- The Washington Times - Sunday, March 3, 2002

If Mike Tyson has convinced you everybody in boxing is basically rotten, take a look at "Joe and Max," a TV docudrama premiering Saturday night on the Starz! pay channel. It might change your mind a bit.
The title refers, of course, to longtime heavyweight champion Joe Louis and German challenger Max Schmeling, who fought cataclysmic bouts in 1936 and 1938. There's a good chunk of history both the fistic and world variety in this well-made film. If younger viewers aren't fascinated, they ought to be.
When I was a child, in the '50s, the Louis-Schmeling fights were the stuff of sporting legend, the second matched for high drama only by Bobby Thomson's ninth-inning home run that enabled the New York Giants to defeat the Brooklyn Dodgers in the final game of the 1951 National League pennant playoff.
The basics of both life and movie: In, 1936, the 22-year-old Louis was considered invincible after kayoing a whole boatload of pugs. A hero to millions of black Americans, he obviously was destined to become the first black heavyweight champion since Jack Johnson two decades earlier. Then, shockingly, he was knocked out in 1936 by Schmeling, a former champ who was considered over the hill but who had noticed that Louis had a habit of dropping his left hand when he threw a right, leaving him open to Schmeling's own right. Nazi Germany rejoiced, Harlem mourned, and the stage was set for their second meeting.
The following year, Louis knocked out journeyman champ Jim Braddock to win the title, while Schmeling was frozen out because of his ancestry. But Louis, widely known in that less enlightened era as the "Brown Bomber," told reporters, "I won't be a real champion until I beat Max Schmeling."
They met June 22, 1938, at Yankee Stadium, and the carnage was immediate. Louis required only 2:04 of the first round to win, beating Schmeling so savagely that the German had to be hospitalized. In the early years of TV, a show called "Greatest Fights of the Century" followed the Friday night bouts from Madison Square Garden on NBC, and year after year Louis was shown battering Schmeling during the introduction. Poor Max … and yet there was great irony and pathos in the aftermath.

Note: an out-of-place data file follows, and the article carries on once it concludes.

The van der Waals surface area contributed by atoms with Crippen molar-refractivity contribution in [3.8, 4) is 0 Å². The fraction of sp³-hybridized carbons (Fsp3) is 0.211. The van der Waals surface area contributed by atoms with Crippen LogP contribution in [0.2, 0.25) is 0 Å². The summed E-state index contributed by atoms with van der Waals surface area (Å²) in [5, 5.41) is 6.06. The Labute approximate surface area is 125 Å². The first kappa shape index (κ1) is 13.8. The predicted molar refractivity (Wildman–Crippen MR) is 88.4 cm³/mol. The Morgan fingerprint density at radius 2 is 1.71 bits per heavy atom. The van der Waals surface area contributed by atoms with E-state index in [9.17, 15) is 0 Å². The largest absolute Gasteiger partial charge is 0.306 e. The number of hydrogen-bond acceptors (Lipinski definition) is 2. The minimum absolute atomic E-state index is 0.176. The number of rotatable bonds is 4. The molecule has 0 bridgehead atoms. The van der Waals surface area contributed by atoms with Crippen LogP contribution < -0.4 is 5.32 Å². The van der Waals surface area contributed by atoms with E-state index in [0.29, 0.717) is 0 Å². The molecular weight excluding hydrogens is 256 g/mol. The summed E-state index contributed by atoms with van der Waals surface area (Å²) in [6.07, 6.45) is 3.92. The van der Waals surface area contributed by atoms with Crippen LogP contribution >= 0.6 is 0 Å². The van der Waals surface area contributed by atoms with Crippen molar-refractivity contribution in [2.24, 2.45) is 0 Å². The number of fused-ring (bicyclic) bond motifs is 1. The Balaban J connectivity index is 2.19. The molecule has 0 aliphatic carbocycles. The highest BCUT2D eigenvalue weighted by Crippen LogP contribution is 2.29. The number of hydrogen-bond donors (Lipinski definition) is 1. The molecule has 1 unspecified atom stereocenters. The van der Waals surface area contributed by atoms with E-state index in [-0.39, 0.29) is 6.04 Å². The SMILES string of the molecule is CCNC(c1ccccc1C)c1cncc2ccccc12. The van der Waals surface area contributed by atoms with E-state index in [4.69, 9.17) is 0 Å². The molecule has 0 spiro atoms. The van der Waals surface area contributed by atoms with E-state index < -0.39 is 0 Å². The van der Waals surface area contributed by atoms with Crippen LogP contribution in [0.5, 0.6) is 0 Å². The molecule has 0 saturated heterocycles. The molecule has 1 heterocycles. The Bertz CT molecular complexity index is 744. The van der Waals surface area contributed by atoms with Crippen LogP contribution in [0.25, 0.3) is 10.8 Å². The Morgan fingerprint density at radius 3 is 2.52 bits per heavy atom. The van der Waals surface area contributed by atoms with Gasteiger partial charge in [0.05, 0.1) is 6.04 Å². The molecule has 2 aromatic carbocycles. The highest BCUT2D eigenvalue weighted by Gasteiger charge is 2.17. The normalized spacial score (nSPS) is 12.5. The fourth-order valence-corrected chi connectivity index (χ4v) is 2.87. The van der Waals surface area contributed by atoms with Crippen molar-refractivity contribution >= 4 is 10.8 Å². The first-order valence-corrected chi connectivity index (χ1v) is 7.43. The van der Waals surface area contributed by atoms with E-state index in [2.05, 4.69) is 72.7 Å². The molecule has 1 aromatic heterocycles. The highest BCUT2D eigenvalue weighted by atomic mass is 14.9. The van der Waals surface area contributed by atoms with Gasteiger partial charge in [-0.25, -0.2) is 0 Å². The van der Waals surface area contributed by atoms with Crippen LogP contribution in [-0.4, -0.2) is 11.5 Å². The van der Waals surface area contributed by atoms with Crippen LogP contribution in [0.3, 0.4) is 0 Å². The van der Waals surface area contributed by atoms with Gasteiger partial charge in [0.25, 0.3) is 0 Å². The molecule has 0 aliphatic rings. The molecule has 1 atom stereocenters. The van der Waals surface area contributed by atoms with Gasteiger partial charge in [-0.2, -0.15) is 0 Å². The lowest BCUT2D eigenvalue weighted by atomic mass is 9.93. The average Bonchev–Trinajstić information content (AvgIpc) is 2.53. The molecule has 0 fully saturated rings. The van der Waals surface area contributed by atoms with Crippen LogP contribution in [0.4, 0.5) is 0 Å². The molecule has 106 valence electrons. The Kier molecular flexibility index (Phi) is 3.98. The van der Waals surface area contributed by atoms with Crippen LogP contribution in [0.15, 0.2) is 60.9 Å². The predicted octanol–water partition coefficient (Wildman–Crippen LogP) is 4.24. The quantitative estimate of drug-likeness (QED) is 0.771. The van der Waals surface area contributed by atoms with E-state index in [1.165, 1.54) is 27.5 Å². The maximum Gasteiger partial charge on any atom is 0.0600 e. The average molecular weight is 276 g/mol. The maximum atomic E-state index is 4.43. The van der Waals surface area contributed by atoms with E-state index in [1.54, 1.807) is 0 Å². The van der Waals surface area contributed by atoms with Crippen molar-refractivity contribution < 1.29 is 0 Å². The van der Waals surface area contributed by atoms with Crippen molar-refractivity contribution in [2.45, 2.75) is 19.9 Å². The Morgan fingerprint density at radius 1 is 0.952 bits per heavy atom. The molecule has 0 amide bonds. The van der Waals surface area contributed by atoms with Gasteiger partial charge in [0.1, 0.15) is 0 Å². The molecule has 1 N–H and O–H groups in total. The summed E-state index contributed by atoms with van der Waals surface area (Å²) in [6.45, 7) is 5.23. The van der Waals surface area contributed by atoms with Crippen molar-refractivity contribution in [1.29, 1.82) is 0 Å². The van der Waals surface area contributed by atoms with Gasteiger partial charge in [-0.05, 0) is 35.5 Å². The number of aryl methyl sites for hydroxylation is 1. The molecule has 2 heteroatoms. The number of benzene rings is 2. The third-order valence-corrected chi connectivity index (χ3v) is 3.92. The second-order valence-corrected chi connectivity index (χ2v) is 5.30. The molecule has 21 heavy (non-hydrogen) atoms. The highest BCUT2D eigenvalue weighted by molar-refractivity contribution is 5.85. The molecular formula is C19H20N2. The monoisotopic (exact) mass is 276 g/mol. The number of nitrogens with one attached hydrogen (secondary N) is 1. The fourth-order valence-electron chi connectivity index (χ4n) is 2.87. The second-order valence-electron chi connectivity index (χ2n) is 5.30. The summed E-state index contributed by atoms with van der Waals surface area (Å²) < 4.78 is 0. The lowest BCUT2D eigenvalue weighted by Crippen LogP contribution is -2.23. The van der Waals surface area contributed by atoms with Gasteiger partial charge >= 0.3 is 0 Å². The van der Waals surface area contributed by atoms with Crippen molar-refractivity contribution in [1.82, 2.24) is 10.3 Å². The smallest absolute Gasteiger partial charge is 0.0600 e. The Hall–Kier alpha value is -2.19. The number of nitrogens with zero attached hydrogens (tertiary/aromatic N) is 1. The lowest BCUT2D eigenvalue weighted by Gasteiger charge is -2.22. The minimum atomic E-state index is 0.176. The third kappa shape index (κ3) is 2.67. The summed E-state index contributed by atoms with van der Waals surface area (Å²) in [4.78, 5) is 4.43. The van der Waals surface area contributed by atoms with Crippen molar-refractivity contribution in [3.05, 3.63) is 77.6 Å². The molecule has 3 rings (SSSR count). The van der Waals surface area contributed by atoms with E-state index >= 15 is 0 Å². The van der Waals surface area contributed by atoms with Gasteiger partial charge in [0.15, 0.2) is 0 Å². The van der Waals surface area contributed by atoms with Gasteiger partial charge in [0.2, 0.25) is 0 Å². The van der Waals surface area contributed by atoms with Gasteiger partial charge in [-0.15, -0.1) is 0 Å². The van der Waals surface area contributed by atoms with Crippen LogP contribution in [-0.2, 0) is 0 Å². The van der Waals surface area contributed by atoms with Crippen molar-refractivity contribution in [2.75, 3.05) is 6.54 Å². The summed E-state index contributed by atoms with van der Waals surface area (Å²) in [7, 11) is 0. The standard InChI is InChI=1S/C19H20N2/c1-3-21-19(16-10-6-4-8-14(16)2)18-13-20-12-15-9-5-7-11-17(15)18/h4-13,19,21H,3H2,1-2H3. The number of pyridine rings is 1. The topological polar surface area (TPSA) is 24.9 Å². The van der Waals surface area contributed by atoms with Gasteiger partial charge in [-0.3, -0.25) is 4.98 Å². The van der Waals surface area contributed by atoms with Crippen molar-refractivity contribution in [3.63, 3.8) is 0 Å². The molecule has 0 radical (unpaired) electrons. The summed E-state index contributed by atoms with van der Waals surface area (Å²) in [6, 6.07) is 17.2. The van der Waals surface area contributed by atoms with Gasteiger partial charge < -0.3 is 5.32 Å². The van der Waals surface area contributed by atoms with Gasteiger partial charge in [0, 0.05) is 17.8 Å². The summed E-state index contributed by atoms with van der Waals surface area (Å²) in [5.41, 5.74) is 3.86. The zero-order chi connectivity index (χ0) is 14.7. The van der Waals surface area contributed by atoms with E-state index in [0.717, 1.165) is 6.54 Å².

For one thing, the two fighters had great respect for each other. Says Schmeling, who is portrayed by Til Schweiger in the film: "I'm not a Nazi I'm just a fighter." And Louis is played accurately by Leonard Roberts as a decent, rather simple man who didn't really enjoy knocking people senseless. One jarring note: The movie covers the years from 1935 to 1952, but neither protagonist ages much, although the baby-faced Roberts acquires a mustache that I guess is supposed to make him look older.
The point is clearly made that both were victims of their environment, Schmeling's Nazi Germany and Louis' Jim Crow America. But while Louis' later years were extremely sad heavily in hock because of unpaid back income taxes, he is reduced to becoming a pro wrestling referee and later a "greeter" in a Las Vegas casino before his death in 1981 Schmeling thrives as a German-based executive for Coca-Cola. Now 96, he retired just a year ago.
In one of the film's more touching moments, Louis visits Schmeling in the hospital after knocking him out a scene that perhaps sprang from the imagination of screenwriter Jason Horwitch but is nonetheless touching. They agree to remain friends despite the coming horror of World War II, and Louis says, "First chance either one of us gets, we'll come find the other." Replies Schmeling: "You have a deal."
Schmeling's chance comes in 1952, when he visits Louis in a Chicago jazz club. The two exchange warm greetings and later warm farewells in a train station. Oddly, however, the film ignores one of the most poignant factors of their relationship: The prosperous Schmeling helped support Louis financially for the rest of Joe's life.
Despite the kind of departures from reality that turn up in all biopics for example, the referee doesn't make Louis go to a neutral corner each time he floors Schmeling the film is significant enough that it deserves, and eventually should receive, wider distribution. There haven't been a lot of great movies about boxing or sports, but this one comes reasonably close thanks to director Steve James ("Hoop Dreams") and his large, competent cast.

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